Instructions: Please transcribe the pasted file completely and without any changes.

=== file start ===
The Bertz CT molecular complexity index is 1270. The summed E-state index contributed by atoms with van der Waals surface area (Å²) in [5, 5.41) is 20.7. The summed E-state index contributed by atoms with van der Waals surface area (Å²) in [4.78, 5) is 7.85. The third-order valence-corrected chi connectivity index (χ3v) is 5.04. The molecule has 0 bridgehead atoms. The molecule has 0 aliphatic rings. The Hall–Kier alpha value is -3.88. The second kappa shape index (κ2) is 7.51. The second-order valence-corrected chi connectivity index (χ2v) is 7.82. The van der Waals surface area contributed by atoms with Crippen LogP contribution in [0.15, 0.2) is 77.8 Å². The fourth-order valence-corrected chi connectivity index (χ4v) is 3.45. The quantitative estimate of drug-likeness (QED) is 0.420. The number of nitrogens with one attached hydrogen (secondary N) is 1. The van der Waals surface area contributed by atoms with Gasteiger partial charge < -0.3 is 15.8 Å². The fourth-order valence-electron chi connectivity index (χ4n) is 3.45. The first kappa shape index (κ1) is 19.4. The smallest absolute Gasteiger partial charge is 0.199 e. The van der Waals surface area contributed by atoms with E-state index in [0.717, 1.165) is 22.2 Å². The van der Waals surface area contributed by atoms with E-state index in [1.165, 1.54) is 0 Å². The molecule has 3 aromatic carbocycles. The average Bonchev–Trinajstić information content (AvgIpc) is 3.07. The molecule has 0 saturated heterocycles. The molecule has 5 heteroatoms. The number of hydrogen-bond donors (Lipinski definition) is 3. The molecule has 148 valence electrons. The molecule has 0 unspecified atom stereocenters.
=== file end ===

The Bertz CT molecular complexity index is 1270. The summed E-state index contributed by atoms with van der Waals surface area (Å²) in [5, 5.41) is 20.7. The summed E-state index contributed by atoms with van der Waals surface area (Å²) in [4.78, 5) is 7.85. The third-order valence-corrected chi connectivity index (χ3v) is 5.04. The molecule has 0 bridgehead atoms. The molecule has 0 aliphatic rings. The Hall–Kier alpha value is -3.88. The second kappa shape index (κ2) is 7.51. The second-order valence-corrected chi connectivity index (χ2v) is 7.82. The van der Waals surface area contributed by atoms with Crippen LogP contribution in [0.15, 0.2) is 77.8 Å². The fourth-order valence-corrected chi connectivity index (χ4v) is 3.45. The quantitative estimate of drug-likeness (QED) is 0.420. The number of nitrogens with one attached hydrogen (secondary N) is 1. The van der Waals surface area contributed by atoms with Gasteiger partial charge < -0.3 is 15.8 Å². The fourth-order valence-electron chi connectivity index (χ4n) is 3.45. The first kappa shape index (κ1) is 19.4. The smallest absolute Gasteiger partial charge is 0.199 e. The van der Waals surface area contributed by atoms with E-state index in [0.717, 1.165) is 22.2 Å². The van der Waals surface area contributed by atoms with E-state index in [1.165, 1.54) is 0 Å². The molecule has 3 aromatic carbocycles. The average Bonchev–Trinajstić information content (AvgIpc) is 3.07. The molecule has 0 saturated heterocycles. The molecule has 5 heteroatoms. The number of hydrogen-bond donors (Lipinski definition) is 3. The molecule has 148 valence electrons. The molecule has 0 unspecified atom stereocenters.